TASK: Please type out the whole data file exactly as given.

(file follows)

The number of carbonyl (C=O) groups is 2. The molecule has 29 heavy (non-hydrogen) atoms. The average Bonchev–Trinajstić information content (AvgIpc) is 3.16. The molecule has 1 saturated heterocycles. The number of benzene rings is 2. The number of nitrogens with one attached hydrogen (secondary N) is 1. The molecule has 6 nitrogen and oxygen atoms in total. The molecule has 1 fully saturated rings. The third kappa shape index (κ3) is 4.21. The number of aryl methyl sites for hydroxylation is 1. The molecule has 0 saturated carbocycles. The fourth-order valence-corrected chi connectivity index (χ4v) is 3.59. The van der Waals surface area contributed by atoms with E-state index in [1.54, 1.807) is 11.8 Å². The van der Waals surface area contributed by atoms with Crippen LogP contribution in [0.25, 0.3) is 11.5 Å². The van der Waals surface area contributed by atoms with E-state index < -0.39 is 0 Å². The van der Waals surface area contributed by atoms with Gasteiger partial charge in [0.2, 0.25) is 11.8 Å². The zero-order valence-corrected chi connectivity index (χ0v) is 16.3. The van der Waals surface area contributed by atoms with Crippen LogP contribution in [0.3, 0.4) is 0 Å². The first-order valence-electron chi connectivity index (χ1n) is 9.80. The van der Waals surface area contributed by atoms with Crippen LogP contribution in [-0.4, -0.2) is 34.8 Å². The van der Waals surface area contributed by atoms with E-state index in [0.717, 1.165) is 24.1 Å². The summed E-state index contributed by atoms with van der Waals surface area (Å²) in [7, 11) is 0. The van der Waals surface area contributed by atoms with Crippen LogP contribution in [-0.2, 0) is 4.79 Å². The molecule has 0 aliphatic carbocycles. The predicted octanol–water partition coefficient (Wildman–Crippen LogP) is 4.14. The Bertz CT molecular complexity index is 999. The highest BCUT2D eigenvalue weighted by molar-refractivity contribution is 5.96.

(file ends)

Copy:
The number of carbonyl (C=O) groups is 2. The molecule has 29 heavy (non-hydrogen) atoms. The average Bonchev–Trinajstić information content (AvgIpc) is 3.16. The molecule has 1 saturated heterocycles. The number of benzene rings is 2. The number of nitrogens with one attached hydrogen (secondary N) is 1. The molecule has 6 nitrogen and oxygen atoms in total. The molecule has 1 fully saturated rings. The third kappa shape index (κ3) is 4.21. The number of aryl methyl sites for hydroxylation is 1. The molecule has 0 saturated carbocycles. The fourth-order valence-corrected chi connectivity index (χ4v) is 3.59. The van der Waals surface area contributed by atoms with E-state index in [1.54, 1.807) is 11.8 Å². The van der Waals surface area contributed by atoms with Crippen LogP contribution in [0.25, 0.3) is 11.5 Å². The van der Waals surface area contributed by atoms with E-state index < -0.39 is 0 Å². The van der Waals surface area contributed by atoms with Gasteiger partial charge in [0.2, 0.25) is 11.8 Å². The zero-order valence-corrected chi connectivity index (χ0v) is 16.3. The van der Waals surface area contributed by atoms with Crippen LogP contribution in [0.3, 0.4) is 0 Å². The first-order valence-electron chi connectivity index (χ1n) is 9.80. The van der Waals surface area contributed by atoms with Crippen LogP contribution in [-0.4, -0.2) is 34.8 Å². The van der Waals surface area contributed by atoms with E-state index in [0.717, 1.165) is 24.1 Å². The summed E-state index contributed by atoms with van der Waals surface area (Å²) in [7, 11) is 0. The van der Waals surface area contributed by atoms with Crippen LogP contribution in [-0.2, 0) is 4.79 Å². The molecule has 0 aliphatic carbocycles. The predicted octanol–water partition coefficient (Wildman–Crippen LogP) is 4.14. The Bertz CT molecular complexity index is 999. The highest BCUT2D eigenvalue weighted by molar-refractivity contribution is 5.96.